2 cookies out of 5 = decent try. but totally whatevery.
There are few game covers that can compete with the above as far as videogame geekdom goes. Maybe some of the Final Fantasy art overtakes it, but even looking at it now, I can’t believe I played this game nearly all the way through.
The same guys who used to read Heavy Metal magazine back in the 70’s and early 80’s are probably the same types that are now playing this game. If the giant swords that are nearly as big as the characters themselves don’t get your inner geek excited, perhaps the undulating breasts of a certain female character can get the job done.
There were some glaring weaknesses that I will get to shortly, but to start off on a positive note, it has to be said that the game pretty much kept me pushing all the way through until the final boss which is where I finally just sort of threw in the towel, knowing I was at the end and uninterested in spending hours defeating a rather boring final boss. The best they could do for a final boss was an old guy who looks surprisingly like the Pope – hat included.
So what kept me playing? Pretty much the graphics and the fact that it is pretty easy. The cut scenes (and all in all there are probably about an hour’s worth of them, so be prepared for movie night at times and pop yourself up some Orville Redenbacher) are up there with those of Resident Evil 5, not only in the animation and direction, but they’re actually sort of interesting to boot. Snappy dialogue, decent voicework, a tolerable plot. And did I mention easy? That’s right, I did. It was a good time waster – a good way to get ready for bed.
So, the problems? Where to begin? First of all, the first 8 or 10 levels are absolutely excellent. The visuals were at times stunning. The waterfall comes to mind as does the castle. I’m the kind of guy who will eat up awesome graphics. If done well enough, I will actually stop playing the game, and instead just sort of wander around, checking stuff out from different angles. Devil May Cry 4 had at least four or five stop in my tracks environments that had me wishing I could transport my thirteen year old self into the future, show him the game for a few minutes and then transport him back to 1983 all jealous and stuff that he wasn’t me…. yet.
As I played the game, all was well with the gameworld until, like I said, around level ten. Then, the plot takes a twist and the guy you thought was the bad guy is actually a good guy, and the guy you’ve been playing as since the beginning of the game gets trapped and so now you have to play as the new guy.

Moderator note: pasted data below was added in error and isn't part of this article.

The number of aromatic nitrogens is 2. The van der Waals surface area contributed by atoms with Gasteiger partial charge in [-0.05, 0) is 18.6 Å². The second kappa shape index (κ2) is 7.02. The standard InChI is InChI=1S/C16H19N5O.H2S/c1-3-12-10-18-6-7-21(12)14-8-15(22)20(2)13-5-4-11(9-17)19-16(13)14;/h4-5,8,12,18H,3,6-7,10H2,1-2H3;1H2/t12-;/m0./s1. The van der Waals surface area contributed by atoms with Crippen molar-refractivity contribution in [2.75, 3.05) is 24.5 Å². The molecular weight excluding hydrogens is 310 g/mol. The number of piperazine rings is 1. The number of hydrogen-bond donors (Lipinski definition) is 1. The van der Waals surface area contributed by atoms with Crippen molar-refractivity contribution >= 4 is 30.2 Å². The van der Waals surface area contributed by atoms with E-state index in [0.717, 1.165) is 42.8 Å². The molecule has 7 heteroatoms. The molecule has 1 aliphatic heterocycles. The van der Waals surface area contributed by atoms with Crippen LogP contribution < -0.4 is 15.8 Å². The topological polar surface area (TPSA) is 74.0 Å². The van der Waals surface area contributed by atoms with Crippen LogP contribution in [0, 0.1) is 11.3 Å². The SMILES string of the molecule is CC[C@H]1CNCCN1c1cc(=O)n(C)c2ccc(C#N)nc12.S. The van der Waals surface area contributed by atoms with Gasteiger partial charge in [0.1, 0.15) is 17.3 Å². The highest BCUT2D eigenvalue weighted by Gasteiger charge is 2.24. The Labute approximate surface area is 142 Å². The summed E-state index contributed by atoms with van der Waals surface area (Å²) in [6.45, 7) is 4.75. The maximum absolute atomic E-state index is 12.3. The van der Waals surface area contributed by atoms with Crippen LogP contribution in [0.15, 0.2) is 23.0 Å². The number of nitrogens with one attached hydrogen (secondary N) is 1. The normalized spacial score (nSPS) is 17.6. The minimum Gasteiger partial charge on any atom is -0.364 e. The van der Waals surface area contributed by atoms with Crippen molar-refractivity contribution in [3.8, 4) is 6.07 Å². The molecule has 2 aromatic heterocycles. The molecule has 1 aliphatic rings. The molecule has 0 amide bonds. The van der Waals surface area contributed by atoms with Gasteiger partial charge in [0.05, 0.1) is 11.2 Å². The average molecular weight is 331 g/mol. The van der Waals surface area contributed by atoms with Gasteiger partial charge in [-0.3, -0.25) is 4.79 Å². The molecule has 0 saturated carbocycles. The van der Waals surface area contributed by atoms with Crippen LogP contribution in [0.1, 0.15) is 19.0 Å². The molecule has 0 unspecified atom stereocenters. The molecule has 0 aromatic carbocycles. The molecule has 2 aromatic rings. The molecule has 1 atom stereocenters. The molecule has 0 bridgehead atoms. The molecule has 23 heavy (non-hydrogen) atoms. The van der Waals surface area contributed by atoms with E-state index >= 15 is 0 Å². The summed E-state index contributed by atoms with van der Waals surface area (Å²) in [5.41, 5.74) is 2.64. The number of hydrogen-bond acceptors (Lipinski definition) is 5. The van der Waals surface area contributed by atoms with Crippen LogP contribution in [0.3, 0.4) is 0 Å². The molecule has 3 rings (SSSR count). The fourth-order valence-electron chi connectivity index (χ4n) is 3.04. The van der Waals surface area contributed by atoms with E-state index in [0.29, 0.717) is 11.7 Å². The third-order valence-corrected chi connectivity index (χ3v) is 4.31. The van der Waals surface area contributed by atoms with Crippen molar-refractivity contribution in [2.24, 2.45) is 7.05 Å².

I always sort of hate this switching of the character and learning new controls and weapons business but whatever, I was game. Until, that is, the new guy’s mission is pretty much to get back to the beginning of the game and the next eight levels revolve around me using the new guy to complete everything I already just completed in reverse, including three pain in the ass (yet totally creatively conceived and kick-ass looking) bosses.
Hey developers, the best thing you could think of is to make half a game and then flesh it out to a full game by making the player play the whole thing again in reverse? Weak, weak, weak.
And then, when you do finally come to the end what do they have for you do but, once again, fight the three major bosses that you’ve already beaten 2 times. They trot them all out again so you have to beat them a third time. This is pretty much where I got fed up and decided that I was definitely going to have to give this game a less than stellar review.
It really is an excellent and shiny package of a video game, but I just couldn’t help but feel ripped off at the sly plot which allowed them to force the player to play the same game pretty much 2 times to get the full experience.
Little things about the game got on my nerves too. For instance, some of the music was quite beautiful. Strains of classical and new age accompany you as you search the giant gothic castle. Its all very fitting. Unfortunately, whenever a bad guy comes out – and there are tons although most of them are very easy to beat – all of the sudden an industrial score comes pounding through the speakers that sounds like a poor man’s Powerman 5000. This pulsing, aggravating music doesn’t stop until the last bad guy is killed. This wouldn’t be that bad if maybe they rotated 3 or 4 different songs, but its just the same song over and over and over again.
And, while I’m on the subject, they may as well have just gotten a real Powerman 5000 song or two if that was the angle they wanted – “Nobody’s Real” or “When Worlds Collide” come to mind – and at least the player could have listened to the real thing instead of some cheap clone. Either way, the music doesn’t fit the visual tone of the game, and the repetitiveness of it does nothing but make it stand out as what it is – lazy crap.
The Devil May Cry series evidently has its rabid fans, and I can’t speak for any of the other games for the older systems, but this game just made me miss the God of War games. Although it has stellar production values, its clear that the studio and developer tried to save time by creating half a game and then stretched it into a whole game. Ultimately it felt as though the people involved in it, instead of coming up with something new and original, chose mainly to borrow from other franchises – mainly the above mentioned God of War and Final Fantasy games. If you’re going to rip something off, I agree that it is a good bet to steal from the best of the best – however either way it is going to give the player a been there, done that vibe.
I will give this game honorable mention in the design of the flaming Taurus boss, Berial. Probably one of the coolest looking monsters I’ve seen in a long time.
Take a gander:
As far as Powerman 5000 – I was right on the money. A quick Youtube search turned up a fan-based video of “When World’s Collide” to clips from Final Fantasy. Geek-O-Rific!